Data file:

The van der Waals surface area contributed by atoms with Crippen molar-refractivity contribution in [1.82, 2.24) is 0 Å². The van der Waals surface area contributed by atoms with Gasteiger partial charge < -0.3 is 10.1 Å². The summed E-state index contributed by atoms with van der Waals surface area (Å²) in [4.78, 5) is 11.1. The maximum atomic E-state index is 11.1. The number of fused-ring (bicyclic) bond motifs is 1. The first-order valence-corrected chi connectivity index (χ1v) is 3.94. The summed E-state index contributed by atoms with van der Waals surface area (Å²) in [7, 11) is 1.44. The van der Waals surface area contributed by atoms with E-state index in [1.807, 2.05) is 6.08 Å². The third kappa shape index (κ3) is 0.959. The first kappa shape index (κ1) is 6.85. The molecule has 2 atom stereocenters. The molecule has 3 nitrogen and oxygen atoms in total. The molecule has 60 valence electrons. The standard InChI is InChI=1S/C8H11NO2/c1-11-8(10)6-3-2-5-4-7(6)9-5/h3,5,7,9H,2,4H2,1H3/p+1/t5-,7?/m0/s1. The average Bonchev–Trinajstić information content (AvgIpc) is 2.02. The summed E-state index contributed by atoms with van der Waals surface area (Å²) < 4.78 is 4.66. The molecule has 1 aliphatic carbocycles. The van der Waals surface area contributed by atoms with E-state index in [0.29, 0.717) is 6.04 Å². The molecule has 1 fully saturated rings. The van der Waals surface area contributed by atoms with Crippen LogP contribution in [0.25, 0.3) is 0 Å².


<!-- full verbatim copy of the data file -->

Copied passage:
The van der Waals surface area contributed by atoms with Crippen molar-refractivity contribution in [1.82, 2.24) is 0 Å². The van der Waals surface area contributed by atoms with Gasteiger partial charge < -0.3 is 10.1 Å². The summed E-state index contributed by atoms with van der Waals surface area (Å²) in [4.78, 5) is 11.1. The maximum atomic E-state index is 11.1. The number of fused-ring (bicyclic) bond motifs is 1. The first-order valence-corrected chi connectivity index (χ1v) is 3.94. The summed E-state index contributed by atoms with van der Waals surface area (Å²) in [7, 11) is 1.44. The van der Waals surface area contributed by atoms with E-state index in [1.807, 2.05) is 6.08 Å². The third kappa shape index (κ3) is 0.959. The first kappa shape index (κ1) is 6.85. The molecule has 2 atom stereocenters. The molecule has 3 nitrogen and oxygen atoms in total. The molecule has 60 valence electrons. The standard InChI is InChI=1S/C8H11NO2/c1-11-8(10)6-3-2-5-4-7(6)9-5/h3,5,7,9H,2,4H2,1H3/p+1/t5-,7?/m0/s1. The average Bonchev–Trinajstić information content (AvgIpc) is 2.02. The summed E-state index contributed by atoms with van der Waals surface area (Å²) < 4.78 is 4.66. The molecule has 1 aliphatic carbocycles. The van der Waals surface area contributed by atoms with E-state index in [0.29, 0.717) is 6.04 Å². The molecule has 1 fully saturated rings. The van der Waals surface area contributed by atoms with Crippen LogP contribution in [0.25, 0.3) is 0 Å².